Pricing Teardown: Gobble
Saturday, December 6, 2014
This article is part of a series of pricing teardowns for companies and their products. I have no private information about their profitability, no knowledge of their business goals and (possibly) no particular background in their industries. I intentionally avoid performing research on what others have said as well as writing in the companies' blog posts and twitter feeds. I do this so as to ensure that my evaluation is based entirely upon their websites. As such, this analysis may contain invalid assumptions and plenty of guesswork. Fortunately, this makes the resulting analysis much more fun.
Continuing our tradition from the previous pricing teardown, we're going to be examining another Y Combinator-backed startup. Given the recent Thanksgiving holiday, I felt that there was little choice as to which company should be selected. I present my review of startup Gobble.
Gobble is an interesting company in that it is turning the culinary industry on its head. Whereas we once had two choices for fresh cooked meals at home: takeout and home-cooked, we now have a third choice. Gobble proudly sells "farm fresh 10-minute gourmet dinner kits with 3-step instructions delivered to your door."
Intrigued? I know that I am!
A Common Theme
I attempt to investigate company websites as best as I can - far more thoroughly than the average consumer. I read almost every single word, examine each picture and philosophize upon the products being offered.
So it should raise many a red flag that I remain confused as to the many particulars of Gobble's offering. Throughout my analysis, I felt like a detective piecing together a story full of contradictions, rather than like an informed customer evaluating a coherent business offer.
As I pointed out in my review of fellow Y Combinator startup Beacon Reader, it makes little sense for an honest business to put forth an offer that a potential customer does not understand. I'm beginning to wonder if this lack of focus on communication fundamentals might be a common theme among companies associated with the famous tech-focused accelerator.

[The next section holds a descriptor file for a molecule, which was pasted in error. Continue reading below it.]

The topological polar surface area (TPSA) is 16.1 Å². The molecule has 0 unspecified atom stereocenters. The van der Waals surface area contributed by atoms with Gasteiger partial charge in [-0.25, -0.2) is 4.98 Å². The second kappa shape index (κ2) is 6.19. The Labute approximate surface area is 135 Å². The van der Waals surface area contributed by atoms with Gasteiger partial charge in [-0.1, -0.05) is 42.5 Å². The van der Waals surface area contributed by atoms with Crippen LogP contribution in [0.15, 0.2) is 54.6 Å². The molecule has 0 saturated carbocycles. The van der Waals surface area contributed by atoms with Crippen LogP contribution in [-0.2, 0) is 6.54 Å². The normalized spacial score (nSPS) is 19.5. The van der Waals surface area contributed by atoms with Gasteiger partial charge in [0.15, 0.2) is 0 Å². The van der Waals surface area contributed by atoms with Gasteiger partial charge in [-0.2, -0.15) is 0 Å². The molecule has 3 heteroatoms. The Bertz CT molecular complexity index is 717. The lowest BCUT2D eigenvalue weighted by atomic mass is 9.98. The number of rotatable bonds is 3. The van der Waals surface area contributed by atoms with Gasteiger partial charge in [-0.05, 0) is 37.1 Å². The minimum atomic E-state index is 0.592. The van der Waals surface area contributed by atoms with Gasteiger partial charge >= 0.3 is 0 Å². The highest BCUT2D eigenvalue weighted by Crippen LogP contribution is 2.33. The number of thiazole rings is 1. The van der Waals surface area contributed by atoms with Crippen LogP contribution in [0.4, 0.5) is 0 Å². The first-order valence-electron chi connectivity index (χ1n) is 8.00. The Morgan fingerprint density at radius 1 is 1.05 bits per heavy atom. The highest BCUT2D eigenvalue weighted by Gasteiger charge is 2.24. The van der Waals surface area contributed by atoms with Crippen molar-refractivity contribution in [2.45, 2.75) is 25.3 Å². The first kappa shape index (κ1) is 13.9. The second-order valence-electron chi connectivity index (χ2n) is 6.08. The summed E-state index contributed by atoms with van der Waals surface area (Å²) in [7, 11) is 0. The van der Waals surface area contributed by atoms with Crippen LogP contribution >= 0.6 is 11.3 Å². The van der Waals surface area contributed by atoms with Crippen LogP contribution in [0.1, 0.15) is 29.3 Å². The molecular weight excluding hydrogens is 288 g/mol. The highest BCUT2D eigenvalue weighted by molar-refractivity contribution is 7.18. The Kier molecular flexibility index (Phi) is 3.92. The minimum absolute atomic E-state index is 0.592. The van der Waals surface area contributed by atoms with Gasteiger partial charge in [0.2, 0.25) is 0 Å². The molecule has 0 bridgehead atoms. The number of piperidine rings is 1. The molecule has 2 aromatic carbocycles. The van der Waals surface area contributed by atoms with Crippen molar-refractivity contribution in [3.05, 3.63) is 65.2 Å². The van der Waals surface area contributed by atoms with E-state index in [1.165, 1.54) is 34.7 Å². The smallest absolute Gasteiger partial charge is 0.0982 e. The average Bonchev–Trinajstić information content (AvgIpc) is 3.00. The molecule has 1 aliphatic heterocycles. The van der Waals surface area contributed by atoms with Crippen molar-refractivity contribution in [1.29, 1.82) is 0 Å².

What Do They Want Me To Buy?
Upon visiting the site for the first time, I felt like I had an excellent handle on the company's aims.
I saw a picture of a plate loaded with fancy-looking food and the phrase "FROM ZERO TO DINNER HERO IN JUST 10 MINUTES" right below it. The phrase was big. It was bold. It took up my entire screen.
The next line said "Dinner kits designed for 10 minutes with 1 pan. Starting at only $11.95/person."
It was a thing of beauty, I thought. At least until I realized that there was a typo. They had forgotten the typical marketer's asterisk. You know the one that leads the reader to some tiny fine print that disavows every statement that the business has made up until that point.
But I'm getting ahead of myself! Intrigued by the concept presented, I clicked the most obvious call to action, a green button labeled "Let's Get Started."
I was taken immediately to an ordering screen where I was shown a list of meal kits that could be purchased. The entire sales pitch thus far was a mere two lines. As a careful consumer, I wasn't quite ready to part with my hard-earned cash just yet. I felt like I needed to learn more.
I had so many unanswered questions. I would imagine that most buyers would evaluate food-related products using a mental matrix based upon varying weightings of the following criteria:
- Is it filling?
- Does it taste good?
- Is it easy to prepare?
- Is the cost reasonable?
- Will I impress people?
Since I wasn't yet ready to buy, I decided to examine each in turn.
Is It Filling?
I was already on the signup page, which featured beautifully plated examples of the meals available for the week. While they were great at giving my eyes plenty to consider, my stomach felt rather empty. The plates and bowls had much of their surface uncovered by food and I immediately wondered if the portions would be ample to satisfy my hunger. Smaller (but fuller) plates would have helped to alleviate my concerns, at the cost of appearing less visually pleasing.